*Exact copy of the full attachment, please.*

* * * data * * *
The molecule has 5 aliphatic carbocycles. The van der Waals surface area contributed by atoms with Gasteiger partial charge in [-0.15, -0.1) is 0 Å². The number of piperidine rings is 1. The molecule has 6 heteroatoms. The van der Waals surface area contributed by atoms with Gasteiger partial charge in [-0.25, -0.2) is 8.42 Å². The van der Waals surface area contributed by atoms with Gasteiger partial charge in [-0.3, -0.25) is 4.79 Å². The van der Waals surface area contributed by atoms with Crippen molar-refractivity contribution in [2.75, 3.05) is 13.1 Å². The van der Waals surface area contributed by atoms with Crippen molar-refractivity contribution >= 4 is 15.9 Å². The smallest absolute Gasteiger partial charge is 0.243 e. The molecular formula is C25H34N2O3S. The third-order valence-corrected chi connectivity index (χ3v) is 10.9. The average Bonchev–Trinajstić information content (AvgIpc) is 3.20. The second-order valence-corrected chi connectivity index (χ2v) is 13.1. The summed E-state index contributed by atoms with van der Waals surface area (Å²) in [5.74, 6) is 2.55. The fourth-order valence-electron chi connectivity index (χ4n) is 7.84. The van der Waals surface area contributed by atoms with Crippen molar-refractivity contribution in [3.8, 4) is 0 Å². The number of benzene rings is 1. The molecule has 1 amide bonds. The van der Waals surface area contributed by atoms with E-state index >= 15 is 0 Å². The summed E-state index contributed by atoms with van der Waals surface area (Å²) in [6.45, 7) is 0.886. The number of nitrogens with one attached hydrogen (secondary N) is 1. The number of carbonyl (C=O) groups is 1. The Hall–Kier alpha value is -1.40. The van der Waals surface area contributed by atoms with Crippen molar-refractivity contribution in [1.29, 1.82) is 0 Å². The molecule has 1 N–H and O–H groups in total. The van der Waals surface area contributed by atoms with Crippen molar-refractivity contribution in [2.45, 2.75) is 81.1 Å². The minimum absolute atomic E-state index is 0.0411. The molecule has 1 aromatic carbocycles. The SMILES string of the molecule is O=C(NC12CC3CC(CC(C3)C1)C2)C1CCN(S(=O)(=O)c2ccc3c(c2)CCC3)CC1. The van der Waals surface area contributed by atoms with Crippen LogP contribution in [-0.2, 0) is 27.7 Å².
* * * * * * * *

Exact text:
The molecule has 5 aliphatic carbocycles. The van der Waals surface area contributed by atoms with Gasteiger partial charge in [-0.15, -0.1) is 0 Å². The number of piperidine rings is 1. The molecule has 6 heteroatoms. The van der Waals surface area contributed by atoms with Gasteiger partial charge in [-0.25, -0.2) is 8.42 Å². The van der Waals surface area contributed by atoms with Gasteiger partial charge in [-0.3, -0.25) is 4.79 Å². The van der Waals surface area contributed by atoms with Crippen molar-refractivity contribution in [2.75, 3.05) is 13.1 Å². The van der Waals surface area contributed by atoms with Crippen molar-refractivity contribution >= 4 is 15.9 Å². The smallest absolute Gasteiger partial charge is 0.243 e. The molecular formula is C25H34N2O3S. The third-order valence-corrected chi connectivity index (χ3v) is 10.9. The average Bonchev–Trinajstić information content (AvgIpc) is 3.20. The second-order valence-corrected chi connectivity index (χ2v) is 13.1. The summed E-state index contributed by atoms with van der Waals surface area (Å²) in [5.74, 6) is 2.55. The fourth-order valence-electron chi connectivity index (χ4n) is 7.84. The van der Waals surface area contributed by atoms with Crippen molar-refractivity contribution in [3.8, 4) is 0 Å². The number of benzene rings is 1. The molecule has 1 amide bonds. The van der Waals surface area contributed by atoms with E-state index >= 15 is 0 Å². The summed E-state index contributed by atoms with van der Waals surface area (Å²) in [6.45, 7) is 0.886. The number of nitrogens with one attached hydrogen (secondary N) is 1. The number of carbonyl (C=O) groups is 1. The Hall–Kier alpha value is -1.40. The van der Waals surface area contributed by atoms with Crippen molar-refractivity contribution in [1.29, 1.82) is 0 Å². The molecule has 1 N–H and O–H groups in total. The van der Waals surface area contributed by atoms with Crippen molar-refractivity contribution in [2.45, 2.75) is 81.1 Å². The minimum absolute atomic E-state index is 0.0411. The molecule has 1 aromatic carbocycles. The SMILES string of the molecule is O=C(NC12CC3CC(CC(C3)C1)C2)C1CCN(S(=O)(=O)c2ccc3c(c2)CCC3)CC1. The van der Waals surface area contributed by atoms with Crippen LogP contribution in [-0.2, 0) is 27.7 Å².